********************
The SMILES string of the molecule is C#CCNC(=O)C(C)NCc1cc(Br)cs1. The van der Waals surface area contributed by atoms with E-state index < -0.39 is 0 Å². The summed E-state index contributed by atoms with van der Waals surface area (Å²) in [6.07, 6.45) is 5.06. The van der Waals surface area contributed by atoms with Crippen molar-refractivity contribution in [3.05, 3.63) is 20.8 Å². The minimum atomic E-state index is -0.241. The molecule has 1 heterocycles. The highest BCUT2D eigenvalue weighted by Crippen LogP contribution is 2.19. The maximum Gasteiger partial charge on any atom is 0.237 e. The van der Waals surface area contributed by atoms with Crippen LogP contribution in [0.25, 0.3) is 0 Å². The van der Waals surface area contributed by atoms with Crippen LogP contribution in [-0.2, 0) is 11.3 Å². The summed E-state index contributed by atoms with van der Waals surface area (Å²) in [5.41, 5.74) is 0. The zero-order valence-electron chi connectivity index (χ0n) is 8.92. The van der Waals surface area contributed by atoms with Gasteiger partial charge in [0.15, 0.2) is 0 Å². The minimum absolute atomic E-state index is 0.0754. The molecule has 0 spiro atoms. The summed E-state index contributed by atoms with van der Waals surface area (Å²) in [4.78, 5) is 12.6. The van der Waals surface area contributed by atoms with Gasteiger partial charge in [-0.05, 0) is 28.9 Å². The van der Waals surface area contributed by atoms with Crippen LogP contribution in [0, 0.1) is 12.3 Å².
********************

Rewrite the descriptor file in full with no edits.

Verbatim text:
The SMILES string of the molecule is C#CCNC(=O)C(C)NCc1cc(Br)cs1. The van der Waals surface area contributed by atoms with E-state index < -0.39 is 0 Å². The summed E-state index contributed by atoms with van der Waals surface area (Å²) in [6.07, 6.45) is 5.06. The van der Waals surface area contributed by atoms with Crippen molar-refractivity contribution in [3.05, 3.63) is 20.8 Å². The minimum atomic E-state index is -0.241. The molecule has 1 heterocycles. The highest BCUT2D eigenvalue weighted by Crippen LogP contribution is 2.19. The maximum Gasteiger partial charge on any atom is 0.237 e. The van der Waals surface area contributed by atoms with Crippen LogP contribution in [0.25, 0.3) is 0 Å². The van der Waals surface area contributed by atoms with Crippen LogP contribution in [-0.2, 0) is 11.3 Å². The summed E-state index contributed by atoms with van der Waals surface area (Å²) in [5.41, 5.74) is 0. The zero-order valence-electron chi connectivity index (χ0n) is 8.92. The van der Waals surface area contributed by atoms with Gasteiger partial charge in [0.15, 0.2) is 0 Å². The minimum absolute atomic E-state index is 0.0754. The molecule has 0 spiro atoms. The summed E-state index contributed by atoms with van der Waals surface area (Å²) in [4.78, 5) is 12.6. The van der Waals surface area contributed by atoms with Gasteiger partial charge in [-0.05, 0) is 28.9 Å². The van der Waals surface area contributed by atoms with Crippen LogP contribution in [0, 0.1) is 12.3 Å².